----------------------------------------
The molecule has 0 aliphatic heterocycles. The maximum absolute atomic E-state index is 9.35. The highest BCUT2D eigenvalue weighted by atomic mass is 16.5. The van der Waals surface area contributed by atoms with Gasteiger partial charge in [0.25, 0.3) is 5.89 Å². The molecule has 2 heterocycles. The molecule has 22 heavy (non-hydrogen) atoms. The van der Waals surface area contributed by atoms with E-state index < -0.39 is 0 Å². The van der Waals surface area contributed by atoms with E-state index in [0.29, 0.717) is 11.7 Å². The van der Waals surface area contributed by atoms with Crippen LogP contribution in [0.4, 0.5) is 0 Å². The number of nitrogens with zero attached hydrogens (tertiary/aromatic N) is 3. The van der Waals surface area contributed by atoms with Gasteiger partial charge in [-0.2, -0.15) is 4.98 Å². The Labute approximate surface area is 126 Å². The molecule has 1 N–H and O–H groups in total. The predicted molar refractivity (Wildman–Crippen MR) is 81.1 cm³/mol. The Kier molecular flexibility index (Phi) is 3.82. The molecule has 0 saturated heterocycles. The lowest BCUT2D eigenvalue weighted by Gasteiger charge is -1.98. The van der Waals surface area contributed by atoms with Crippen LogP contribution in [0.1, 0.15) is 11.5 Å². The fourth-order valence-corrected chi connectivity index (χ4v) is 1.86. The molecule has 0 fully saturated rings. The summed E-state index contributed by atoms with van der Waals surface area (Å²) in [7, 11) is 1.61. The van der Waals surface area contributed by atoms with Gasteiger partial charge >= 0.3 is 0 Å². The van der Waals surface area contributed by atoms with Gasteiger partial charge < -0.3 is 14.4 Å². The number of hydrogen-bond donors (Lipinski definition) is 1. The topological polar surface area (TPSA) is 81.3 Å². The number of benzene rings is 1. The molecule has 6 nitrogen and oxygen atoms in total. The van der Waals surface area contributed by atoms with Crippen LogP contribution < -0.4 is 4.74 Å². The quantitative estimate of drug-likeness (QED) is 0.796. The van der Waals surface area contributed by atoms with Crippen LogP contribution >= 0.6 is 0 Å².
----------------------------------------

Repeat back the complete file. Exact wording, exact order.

The molecule has 0 aliphatic heterocycles. The maximum absolute atomic E-state index is 9.35. The highest BCUT2D eigenvalue weighted by atomic mass is 16.5. The van der Waals surface area contributed by atoms with Gasteiger partial charge in [0.25, 0.3) is 5.89 Å². The molecule has 2 heterocycles. The molecule has 22 heavy (non-hydrogen) atoms. The van der Waals surface area contributed by atoms with E-state index < -0.39 is 0 Å². The van der Waals surface area contributed by atoms with E-state index in [0.29, 0.717) is 11.7 Å². The van der Waals surface area contributed by atoms with Crippen LogP contribution in [0.4, 0.5) is 0 Å². The number of nitrogens with zero attached hydrogens (tertiary/aromatic N) is 3. The van der Waals surface area contributed by atoms with Gasteiger partial charge in [-0.2, -0.15) is 4.98 Å². The Labute approximate surface area is 126 Å². The molecule has 1 N–H and O–H groups in total. The predicted molar refractivity (Wildman–Crippen MR) is 81.1 cm³/mol. The Kier molecular flexibility index (Phi) is 3.82. The molecule has 0 saturated heterocycles. The lowest BCUT2D eigenvalue weighted by Gasteiger charge is -1.98. The van der Waals surface area contributed by atoms with Crippen LogP contribution in [0.1, 0.15) is 11.5 Å². The fourth-order valence-corrected chi connectivity index (χ4v) is 1.86. The molecule has 0 fully saturated rings. The summed E-state index contributed by atoms with van der Waals surface area (Å²) in [7, 11) is 1.61. The van der Waals surface area contributed by atoms with Gasteiger partial charge >= 0.3 is 0 Å². The van der Waals surface area contributed by atoms with Gasteiger partial charge < -0.3 is 14.4 Å². The number of hydrogen-bond donors (Lipinski definition) is 1. The topological polar surface area (TPSA) is 81.3 Å². The number of benzene rings is 1. The molecule has 6 nitrogen and oxygen atoms in total. The van der Waals surface area contributed by atoms with Crippen LogP contribution < -0.4 is 4.74 Å². The quantitative estimate of drug-likeness (QED) is 0.796. The van der Waals surface area contributed by atoms with Crippen LogP contribution >= 0.6 is 0 Å².